However, single-barrel Bourbon does not get blended at all. The distiller picks out the most distinctive and flavorful barrels from the rickhouse, cuts them each with water to get the correct proof, and sends the Bourbon straight into the bottle. Each bottle you purchase is bound to have its own unique flavors, as every barrel has little idiosyncrasies that make them all unique.
Small Batch Bourbon
When you purchase a single barrel whiskey, you know you’re getting whiskey from one barrel.
In a small batch, you’re simply getting whiskey from a batch that is small. Small batch Bourbon can consist of a blend of anywhere from 2 barrels to 200 or more. The careful selection of similar Bourbon flavor profiles mean that the Bourbon itself is rich in flavor while staying unique to other Bourbons. The term “small batch” is simply a marketing term that suggests quality. Although the small batch standard does not always live up to single barrel Bourbons, they can still be quite delicious. Small batch Bourbon is best for premium purchases and is meant for those who want more individuality in taste without paying a high single-barrel price point.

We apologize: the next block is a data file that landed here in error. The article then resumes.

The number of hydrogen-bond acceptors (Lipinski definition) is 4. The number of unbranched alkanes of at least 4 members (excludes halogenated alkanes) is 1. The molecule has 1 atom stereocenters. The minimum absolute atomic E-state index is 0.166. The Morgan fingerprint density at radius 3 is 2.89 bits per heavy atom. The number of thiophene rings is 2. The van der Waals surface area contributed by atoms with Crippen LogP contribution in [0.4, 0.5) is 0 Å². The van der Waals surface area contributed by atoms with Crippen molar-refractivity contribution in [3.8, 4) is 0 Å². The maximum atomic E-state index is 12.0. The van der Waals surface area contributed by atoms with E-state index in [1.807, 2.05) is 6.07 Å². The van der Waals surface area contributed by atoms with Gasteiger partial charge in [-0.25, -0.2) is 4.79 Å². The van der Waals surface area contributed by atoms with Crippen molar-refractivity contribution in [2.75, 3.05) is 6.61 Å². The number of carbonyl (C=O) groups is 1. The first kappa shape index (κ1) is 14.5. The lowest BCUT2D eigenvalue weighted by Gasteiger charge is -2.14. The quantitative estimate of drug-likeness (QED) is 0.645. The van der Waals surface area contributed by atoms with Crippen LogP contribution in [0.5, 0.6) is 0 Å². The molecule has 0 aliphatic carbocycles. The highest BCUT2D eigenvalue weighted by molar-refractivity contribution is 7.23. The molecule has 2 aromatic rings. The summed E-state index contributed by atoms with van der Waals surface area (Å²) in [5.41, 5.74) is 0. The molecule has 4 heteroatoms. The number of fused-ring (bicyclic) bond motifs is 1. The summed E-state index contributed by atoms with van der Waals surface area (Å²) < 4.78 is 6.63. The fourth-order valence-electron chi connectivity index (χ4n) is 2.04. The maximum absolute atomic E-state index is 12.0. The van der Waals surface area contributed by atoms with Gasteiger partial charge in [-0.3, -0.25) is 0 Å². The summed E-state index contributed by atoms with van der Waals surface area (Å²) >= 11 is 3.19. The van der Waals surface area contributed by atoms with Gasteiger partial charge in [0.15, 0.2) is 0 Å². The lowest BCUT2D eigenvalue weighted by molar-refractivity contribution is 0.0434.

Bourbon has to be put into a new charred oak barrel to age. Once the barrel has been used for aging and emptied, it is no longer suitable for ageing Bourbon.
However, there are still many uses for used Bourbon barrels. They are perfect for aging other spirits, and many are sent to Scotland to be used for aging Scotch whisky. Originally, sherry casks were popular for aging Scotch, but the scarcity of sherry casks has made good-quality used Bourbon oak barrels popular in many Scottish distilleries. Bourbon barrels are becoming increasingly popular for aging beers at microbreweries, specifically stouts. Some used Bourbon barrels are re-used in America for whiskey styles (or brandy and rum) that don’t require new oak.
Our Bourbon is Unique
Like many Kentucky distillers, New Riff’s Bourbon follows the practices that have historically given Kentucky Bourbon its unique flavors. We are a new riff on the old tradition of Kentucky Bourbon. Our core Bourbon is a genuinely high-rye, full-bodied whiskey offering a savory, spicy character. From single barrel to small batch, all of our whiskeys are made with the full sour mash Kentucky Regimen, and are aged for four years in 53-gallon toasted and charred new oak barrels.
Whether you prefer our spicy, savory Kentucky Straight Bourbon Whiskey or our sweet and savory Single Barrel Rye, we’ve got just the Bourbon for you. Browse our selection of flagship whiskeys today.